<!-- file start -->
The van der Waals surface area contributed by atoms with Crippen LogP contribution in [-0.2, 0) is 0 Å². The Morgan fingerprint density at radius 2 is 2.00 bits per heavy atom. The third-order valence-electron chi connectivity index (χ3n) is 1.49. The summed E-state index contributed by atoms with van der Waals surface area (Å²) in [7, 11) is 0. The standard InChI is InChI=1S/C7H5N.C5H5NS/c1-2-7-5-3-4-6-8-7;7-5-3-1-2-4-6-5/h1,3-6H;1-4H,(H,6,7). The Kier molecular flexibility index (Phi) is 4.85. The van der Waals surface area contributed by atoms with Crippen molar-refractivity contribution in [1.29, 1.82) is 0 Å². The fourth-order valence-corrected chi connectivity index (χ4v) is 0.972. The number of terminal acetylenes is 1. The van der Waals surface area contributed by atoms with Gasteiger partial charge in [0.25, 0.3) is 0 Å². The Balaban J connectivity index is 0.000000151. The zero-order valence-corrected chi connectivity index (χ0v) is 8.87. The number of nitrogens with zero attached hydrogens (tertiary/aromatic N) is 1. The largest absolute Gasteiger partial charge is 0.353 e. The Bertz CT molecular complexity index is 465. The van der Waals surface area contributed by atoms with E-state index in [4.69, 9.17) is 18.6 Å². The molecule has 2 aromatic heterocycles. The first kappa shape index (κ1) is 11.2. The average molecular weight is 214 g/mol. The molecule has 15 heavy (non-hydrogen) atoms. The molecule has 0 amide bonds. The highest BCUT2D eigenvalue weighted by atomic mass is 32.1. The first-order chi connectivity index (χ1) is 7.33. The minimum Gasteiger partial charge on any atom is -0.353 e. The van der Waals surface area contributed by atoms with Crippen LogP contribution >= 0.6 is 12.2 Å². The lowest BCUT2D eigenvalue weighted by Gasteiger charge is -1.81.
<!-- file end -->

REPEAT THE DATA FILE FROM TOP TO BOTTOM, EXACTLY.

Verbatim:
The van der Waals surface area contributed by atoms with Crippen LogP contribution in [-0.2, 0) is 0 Å². The Morgan fingerprint density at radius 2 is 2.00 bits per heavy atom. The third-order valence-electron chi connectivity index (χ3n) is 1.49. The summed E-state index contributed by atoms with van der Waals surface area (Å²) in [7, 11) is 0. The standard InChI is InChI=1S/C7H5N.C5H5NS/c1-2-7-5-3-4-6-8-7;7-5-3-1-2-4-6-5/h1,3-6H;1-4H,(H,6,7). The Kier molecular flexibility index (Phi) is 4.85. The van der Waals surface area contributed by atoms with Crippen molar-refractivity contribution in [1.29, 1.82) is 0 Å². The fourth-order valence-corrected chi connectivity index (χ4v) is 0.972. The number of terminal acetylenes is 1. The van der Waals surface area contributed by atoms with Gasteiger partial charge in [0.25, 0.3) is 0 Å². The Balaban J connectivity index is 0.000000151. The zero-order valence-corrected chi connectivity index (χ0v) is 8.87. The number of nitrogens with zero attached hydrogens (tertiary/aromatic N) is 1. The largest absolute Gasteiger partial charge is 0.353 e. The Bertz CT molecular complexity index is 465. The van der Waals surface area contributed by atoms with E-state index in [4.69, 9.17) is 18.6 Å². The molecule has 2 aromatic heterocycles. The first kappa shape index (κ1) is 11.2. The average molecular weight is 214 g/mol. The molecule has 15 heavy (non-hydrogen) atoms. The molecule has 0 amide bonds. The highest BCUT2D eigenvalue weighted by atomic mass is 32.1. The first-order chi connectivity index (χ1) is 7.33. The minimum Gasteiger partial charge on any atom is -0.353 e. The van der Waals surface area contributed by atoms with Crippen LogP contribution >= 0.6 is 12.2 Å². The lowest BCUT2D eigenvalue weighted by Gasteiger charge is -1.81.